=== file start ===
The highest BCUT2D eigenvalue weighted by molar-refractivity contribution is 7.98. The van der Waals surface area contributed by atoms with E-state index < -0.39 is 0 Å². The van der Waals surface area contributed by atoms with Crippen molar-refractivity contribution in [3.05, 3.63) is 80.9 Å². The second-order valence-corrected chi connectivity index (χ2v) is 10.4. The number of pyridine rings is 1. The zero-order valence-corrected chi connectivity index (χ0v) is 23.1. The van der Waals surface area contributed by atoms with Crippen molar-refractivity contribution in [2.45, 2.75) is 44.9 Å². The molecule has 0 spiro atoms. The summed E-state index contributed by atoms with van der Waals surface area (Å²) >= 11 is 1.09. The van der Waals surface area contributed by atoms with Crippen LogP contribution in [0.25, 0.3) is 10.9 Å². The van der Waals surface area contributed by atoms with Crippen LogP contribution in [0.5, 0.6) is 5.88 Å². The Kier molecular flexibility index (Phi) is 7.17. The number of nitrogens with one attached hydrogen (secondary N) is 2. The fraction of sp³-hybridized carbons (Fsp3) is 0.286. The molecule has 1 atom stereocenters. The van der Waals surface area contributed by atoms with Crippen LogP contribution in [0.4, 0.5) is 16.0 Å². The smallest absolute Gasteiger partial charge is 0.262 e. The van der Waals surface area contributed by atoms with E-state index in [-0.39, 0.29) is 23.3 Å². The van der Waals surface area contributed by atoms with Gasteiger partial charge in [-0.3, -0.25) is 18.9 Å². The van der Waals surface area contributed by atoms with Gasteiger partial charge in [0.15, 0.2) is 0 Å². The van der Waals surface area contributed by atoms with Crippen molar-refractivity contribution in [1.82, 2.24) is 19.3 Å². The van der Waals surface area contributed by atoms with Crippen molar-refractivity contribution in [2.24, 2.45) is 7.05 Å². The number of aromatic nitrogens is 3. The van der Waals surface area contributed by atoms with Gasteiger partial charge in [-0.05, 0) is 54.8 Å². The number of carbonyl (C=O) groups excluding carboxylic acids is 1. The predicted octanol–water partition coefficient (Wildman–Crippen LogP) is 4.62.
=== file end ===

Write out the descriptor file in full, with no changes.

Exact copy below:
The highest BCUT2D eigenvalue weighted by molar-refractivity contribution is 7.98. The van der Waals surface area contributed by atoms with E-state index < -0.39 is 0 Å². The van der Waals surface area contributed by atoms with Crippen molar-refractivity contribution in [3.05, 3.63) is 80.9 Å². The second-order valence-corrected chi connectivity index (χ2v) is 10.4. The number of pyridine rings is 1. The zero-order valence-corrected chi connectivity index (χ0v) is 23.1. The van der Waals surface area contributed by atoms with Crippen molar-refractivity contribution in [2.45, 2.75) is 44.9 Å². The molecule has 0 spiro atoms. The summed E-state index contributed by atoms with van der Waals surface area (Å²) >= 11 is 1.09. The van der Waals surface area contributed by atoms with Crippen LogP contribution in [0.25, 0.3) is 10.9 Å². The van der Waals surface area contributed by atoms with Crippen LogP contribution in [0.5, 0.6) is 5.88 Å². The Kier molecular flexibility index (Phi) is 7.17. The number of nitrogens with one attached hydrogen (secondary N) is 2. The fraction of sp³-hybridized carbons (Fsp3) is 0.286. The molecule has 1 atom stereocenters. The van der Waals surface area contributed by atoms with Crippen LogP contribution in [0.4, 0.5) is 16.0 Å². The smallest absolute Gasteiger partial charge is 0.262 e. The van der Waals surface area contributed by atoms with E-state index in [-0.39, 0.29) is 23.3 Å². The van der Waals surface area contributed by atoms with Gasteiger partial charge in [-0.3, -0.25) is 18.9 Å². The van der Waals surface area contributed by atoms with Gasteiger partial charge in [0.15, 0.2) is 0 Å². The van der Waals surface area contributed by atoms with Crippen molar-refractivity contribution in [1.82, 2.24) is 19.3 Å². The van der Waals surface area contributed by atoms with Crippen molar-refractivity contribution in [2.24, 2.45) is 7.05 Å². The number of aromatic nitrogens is 3. The van der Waals surface area contributed by atoms with Gasteiger partial charge in [-0.05, 0) is 54.8 Å². The number of carbonyl (C=O) groups excluding carboxylic acids is 1. The predicted octanol–water partition coefficient (Wildman–Crippen LogP) is 4.62.